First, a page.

WASHINGTON – President Barack Obama on Monday will announce five new national monuments that will be added to the U.S. list of protected land.
In a rare invocation of his executive powers, Obama will designate the First State National Monument in Delaware. He also is expected to designate a site on Maryland’s Eastern Shore as a national monument to commemorate famed abolitionist Harriet Tubman and the Underground Railroad, a White House official said.
The three other sites Obama will name are the Rio Grande del Norte National Monument in New Mexico, the Charles Young Buffalo Soldiers National Monument in Ohio and the San Juan Islands National Monument in Washington state.
Obama is using the authority he is accorded by the Antiquities Act, which presidents have exercised for more than a century to protect natural and historic sites such as the Grand Canyon and the Statue of Liberty.
The last Congress failed to pass legislation creating new national parks.
The Harriet Tubman Underground Railroad National Monument in Dorchester County, Maryland, honoring the native Marylander who escaped slavery and then helped guide other slaves to freedom, will be the first national monument commemorating an African-American woman.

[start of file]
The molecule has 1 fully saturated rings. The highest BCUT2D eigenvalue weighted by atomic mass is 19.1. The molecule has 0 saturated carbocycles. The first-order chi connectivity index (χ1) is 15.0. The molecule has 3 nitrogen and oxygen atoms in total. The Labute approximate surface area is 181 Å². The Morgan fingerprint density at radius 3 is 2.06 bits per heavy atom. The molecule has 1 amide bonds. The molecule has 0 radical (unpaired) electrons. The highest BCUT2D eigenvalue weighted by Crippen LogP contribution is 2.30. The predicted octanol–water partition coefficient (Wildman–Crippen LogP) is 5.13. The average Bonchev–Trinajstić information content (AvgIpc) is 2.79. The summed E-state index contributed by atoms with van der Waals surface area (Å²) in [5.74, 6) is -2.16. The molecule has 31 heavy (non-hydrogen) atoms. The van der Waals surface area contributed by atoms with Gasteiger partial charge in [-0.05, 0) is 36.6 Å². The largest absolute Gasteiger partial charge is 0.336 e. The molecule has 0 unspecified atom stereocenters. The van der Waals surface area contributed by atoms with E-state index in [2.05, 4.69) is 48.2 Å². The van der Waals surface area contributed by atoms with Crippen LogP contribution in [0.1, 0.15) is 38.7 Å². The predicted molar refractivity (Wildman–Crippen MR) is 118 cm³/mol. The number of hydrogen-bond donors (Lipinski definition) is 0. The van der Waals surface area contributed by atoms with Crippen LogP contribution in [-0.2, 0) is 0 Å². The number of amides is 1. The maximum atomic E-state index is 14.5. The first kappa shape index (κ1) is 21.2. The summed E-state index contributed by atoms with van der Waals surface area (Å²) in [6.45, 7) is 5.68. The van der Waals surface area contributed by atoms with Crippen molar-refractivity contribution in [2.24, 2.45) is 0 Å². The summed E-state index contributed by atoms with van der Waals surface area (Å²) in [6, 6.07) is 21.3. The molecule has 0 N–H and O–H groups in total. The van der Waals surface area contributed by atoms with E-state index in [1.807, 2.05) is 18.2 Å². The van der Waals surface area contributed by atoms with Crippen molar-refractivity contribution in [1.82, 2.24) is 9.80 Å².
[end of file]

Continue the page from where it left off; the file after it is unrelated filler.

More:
The Rio Grande del Norte National Monument will protect a wildlife habitat prized by hunters, and create rafting and camping areas. The New Mexico site will also highlight the southwest’s Hispanic and Native American tribal heritage.
In Xenia, Ohio, Obama will commemorate the Charles Young Buffalo Soldiers National Monument on the site of the family home of Col. Charles Young, an army officer who was only the third African-American to graduate from the U.S. Military Academy in West Point, New York, and the first to achieve the rank of colonel.
The First State National Monument will include several historic properties as well as part of the Brandywine Valley along Delaware’s border with Pennsylvania. The park will honor the state’s early settlement by Dutch, English and Swedish immigrants.
With Monday’s announcement, the National Park Service will now cover every state, as Delaware will becomes the 50th to have a national monument — a longtime priority for Vice President Joe Biden, a former senator from Delaware.